Testimony by Adam D. Swanson
Hearing on the Street Harassment Prevention Act
Committee on the Judiciary
John A. Wilson Building, Room 412
1350 Pennsylvania Ave, NW, Washington, D.C., 20004
Wednesday, July 12, 2017 at 9:00 AM

Good afternoon. Thank you Chairman Mendelson and distinguished members of the council for your consideration of the Street Harassment Prevention Act. And thank you to Councilmember Nadeau for your leadership on this important issue.

My name is Adam Swanson. I am a DC voter and I’ve lived in wards 3, 4 and 6. I’m here today to ask you to pass the Street Harassment Prevention Act.

When I was 21, two men drugged me at a bar and raped me. If my bartender had noticed the signs of sexual aggression, or the signs of date rape drugs, my life could have been different.

If another patron had known how to recognize the signs of two men preparing to sexually assault a 21-year- old man, perhaps I would know what justice looks like.

At the hospital, I reported it to the police. After completing a rape kit, the first words out of my detective’s mouth were, “We have these gay boys that go home with each other every night, wake up with their wallets missing, and expect us to do something about it.”

Discrimination, be it overt or subtle, leads individuals to mistrust the very systems intended to provide safety after a crisis. Leaving us wondering, where do we go for help?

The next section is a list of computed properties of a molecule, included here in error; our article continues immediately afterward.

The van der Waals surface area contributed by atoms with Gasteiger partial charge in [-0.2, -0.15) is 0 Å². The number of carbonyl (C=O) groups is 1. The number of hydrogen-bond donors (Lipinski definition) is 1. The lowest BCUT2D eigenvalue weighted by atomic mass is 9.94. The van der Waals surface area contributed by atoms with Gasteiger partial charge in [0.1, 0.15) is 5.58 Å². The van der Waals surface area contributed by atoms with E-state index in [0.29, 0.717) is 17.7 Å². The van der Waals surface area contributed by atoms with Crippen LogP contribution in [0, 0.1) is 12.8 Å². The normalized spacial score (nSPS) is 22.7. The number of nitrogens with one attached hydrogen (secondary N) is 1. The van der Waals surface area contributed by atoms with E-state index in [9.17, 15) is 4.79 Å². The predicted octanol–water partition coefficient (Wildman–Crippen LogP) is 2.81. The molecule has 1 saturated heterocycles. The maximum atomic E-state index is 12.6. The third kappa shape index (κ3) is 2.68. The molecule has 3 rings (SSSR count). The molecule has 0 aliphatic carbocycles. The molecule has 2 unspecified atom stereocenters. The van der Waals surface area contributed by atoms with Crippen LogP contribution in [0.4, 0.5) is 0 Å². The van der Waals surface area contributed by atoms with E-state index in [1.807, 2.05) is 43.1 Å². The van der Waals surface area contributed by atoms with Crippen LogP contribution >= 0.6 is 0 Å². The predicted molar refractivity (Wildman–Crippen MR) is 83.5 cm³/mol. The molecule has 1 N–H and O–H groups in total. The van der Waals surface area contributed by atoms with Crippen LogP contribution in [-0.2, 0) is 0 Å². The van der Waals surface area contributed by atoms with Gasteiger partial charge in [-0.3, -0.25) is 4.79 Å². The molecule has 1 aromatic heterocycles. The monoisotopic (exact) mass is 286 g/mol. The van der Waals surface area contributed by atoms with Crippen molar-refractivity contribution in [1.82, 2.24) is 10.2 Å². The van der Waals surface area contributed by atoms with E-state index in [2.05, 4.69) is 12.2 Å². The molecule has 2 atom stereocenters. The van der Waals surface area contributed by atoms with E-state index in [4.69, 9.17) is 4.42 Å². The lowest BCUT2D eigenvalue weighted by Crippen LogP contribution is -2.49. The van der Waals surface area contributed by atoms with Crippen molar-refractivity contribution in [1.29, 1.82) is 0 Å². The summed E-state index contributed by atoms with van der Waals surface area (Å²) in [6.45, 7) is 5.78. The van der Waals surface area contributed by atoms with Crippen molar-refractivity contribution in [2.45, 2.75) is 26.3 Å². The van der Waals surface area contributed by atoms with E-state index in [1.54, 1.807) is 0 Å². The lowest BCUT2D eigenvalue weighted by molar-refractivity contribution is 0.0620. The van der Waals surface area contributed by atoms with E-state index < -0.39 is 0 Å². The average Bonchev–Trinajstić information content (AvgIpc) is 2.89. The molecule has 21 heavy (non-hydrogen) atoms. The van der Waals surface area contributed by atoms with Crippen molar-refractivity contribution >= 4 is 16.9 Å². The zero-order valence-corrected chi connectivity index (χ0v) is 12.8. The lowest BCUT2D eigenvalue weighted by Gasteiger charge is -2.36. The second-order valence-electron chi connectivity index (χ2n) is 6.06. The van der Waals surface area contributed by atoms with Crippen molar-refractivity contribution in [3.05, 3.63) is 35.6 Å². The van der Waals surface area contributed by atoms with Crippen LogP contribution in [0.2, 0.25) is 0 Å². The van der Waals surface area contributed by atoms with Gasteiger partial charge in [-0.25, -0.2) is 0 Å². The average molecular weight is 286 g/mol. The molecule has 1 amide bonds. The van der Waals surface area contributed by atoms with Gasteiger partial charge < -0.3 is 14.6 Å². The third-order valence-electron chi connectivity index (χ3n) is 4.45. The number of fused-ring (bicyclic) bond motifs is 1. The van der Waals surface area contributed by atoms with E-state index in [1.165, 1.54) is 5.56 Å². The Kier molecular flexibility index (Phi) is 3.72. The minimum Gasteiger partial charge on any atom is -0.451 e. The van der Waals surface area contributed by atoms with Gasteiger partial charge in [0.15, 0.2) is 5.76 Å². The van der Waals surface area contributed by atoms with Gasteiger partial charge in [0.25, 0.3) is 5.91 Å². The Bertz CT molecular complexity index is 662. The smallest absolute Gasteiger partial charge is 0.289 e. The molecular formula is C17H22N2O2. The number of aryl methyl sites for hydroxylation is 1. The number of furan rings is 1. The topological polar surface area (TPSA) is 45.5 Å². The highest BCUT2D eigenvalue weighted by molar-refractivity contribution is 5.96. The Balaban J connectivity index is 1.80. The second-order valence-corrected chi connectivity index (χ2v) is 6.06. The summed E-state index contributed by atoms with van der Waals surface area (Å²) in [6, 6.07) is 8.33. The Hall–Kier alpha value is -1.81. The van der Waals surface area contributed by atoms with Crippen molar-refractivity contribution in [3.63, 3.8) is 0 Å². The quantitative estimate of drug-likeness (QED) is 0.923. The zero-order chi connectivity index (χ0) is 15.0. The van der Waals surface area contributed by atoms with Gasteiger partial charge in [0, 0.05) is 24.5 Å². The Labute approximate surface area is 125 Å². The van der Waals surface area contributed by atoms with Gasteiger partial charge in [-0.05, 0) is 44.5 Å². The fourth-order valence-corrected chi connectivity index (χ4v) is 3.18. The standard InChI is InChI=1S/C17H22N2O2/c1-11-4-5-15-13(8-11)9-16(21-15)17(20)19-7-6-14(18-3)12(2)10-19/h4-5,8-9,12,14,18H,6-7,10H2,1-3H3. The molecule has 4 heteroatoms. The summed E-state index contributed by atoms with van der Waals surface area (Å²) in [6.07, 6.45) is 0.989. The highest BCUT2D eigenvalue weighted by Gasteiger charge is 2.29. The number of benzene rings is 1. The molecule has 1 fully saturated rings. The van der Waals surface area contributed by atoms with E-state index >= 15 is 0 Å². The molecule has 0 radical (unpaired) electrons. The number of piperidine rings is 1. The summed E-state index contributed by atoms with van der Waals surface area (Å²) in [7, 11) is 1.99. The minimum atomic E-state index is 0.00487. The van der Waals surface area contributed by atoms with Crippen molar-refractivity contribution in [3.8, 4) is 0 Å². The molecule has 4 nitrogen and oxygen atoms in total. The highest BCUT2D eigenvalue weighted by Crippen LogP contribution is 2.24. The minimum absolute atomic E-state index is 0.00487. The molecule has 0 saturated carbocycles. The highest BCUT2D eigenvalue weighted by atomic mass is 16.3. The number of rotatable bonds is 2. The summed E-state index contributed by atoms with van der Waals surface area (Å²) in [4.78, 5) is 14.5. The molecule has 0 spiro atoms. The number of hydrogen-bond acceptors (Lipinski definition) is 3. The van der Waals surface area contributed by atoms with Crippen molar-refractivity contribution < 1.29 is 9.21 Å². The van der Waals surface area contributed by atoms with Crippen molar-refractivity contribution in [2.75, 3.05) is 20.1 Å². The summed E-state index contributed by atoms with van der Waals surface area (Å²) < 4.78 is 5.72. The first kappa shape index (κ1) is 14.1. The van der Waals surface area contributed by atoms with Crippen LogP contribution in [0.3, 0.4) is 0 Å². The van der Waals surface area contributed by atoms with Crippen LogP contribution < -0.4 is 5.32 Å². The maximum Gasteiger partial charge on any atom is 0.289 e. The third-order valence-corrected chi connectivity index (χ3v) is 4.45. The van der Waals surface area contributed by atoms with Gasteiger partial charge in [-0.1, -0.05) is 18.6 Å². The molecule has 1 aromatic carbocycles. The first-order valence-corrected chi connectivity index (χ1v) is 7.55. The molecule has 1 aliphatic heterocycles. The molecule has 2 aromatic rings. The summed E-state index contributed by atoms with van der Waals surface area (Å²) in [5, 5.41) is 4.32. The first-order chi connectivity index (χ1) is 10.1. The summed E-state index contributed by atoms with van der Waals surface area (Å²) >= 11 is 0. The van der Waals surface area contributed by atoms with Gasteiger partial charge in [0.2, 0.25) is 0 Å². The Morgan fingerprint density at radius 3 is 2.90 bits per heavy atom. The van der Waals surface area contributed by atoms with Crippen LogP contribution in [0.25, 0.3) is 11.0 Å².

But that’s where we come in today. As dads, moms, friends, siblings – as councilmembers responsible for advancing public safety – we can make a difference. We can ensure other people don’t suffer the same fate. Because this isn’t just my story. It’s the story of thousands — thousands of people face dangerous street harassment in our city.

I encourage the DC City Council to pass the Street Harassment Prevention Act with specific incentives for local bars and restaurants to have staff trained to respond to harassment and sexually aggressive behavior. Fully 50 percent of sexual assaults involve the use of alcohol.

Alcohol doesn’t cause sexual assault, but it is used as a weapon to incapacitate victims or as an excuse for aggressive behavior. We can reduce harassment through education and training, and we can reduce incidents of violence experienced in our community.

Thank you for your time.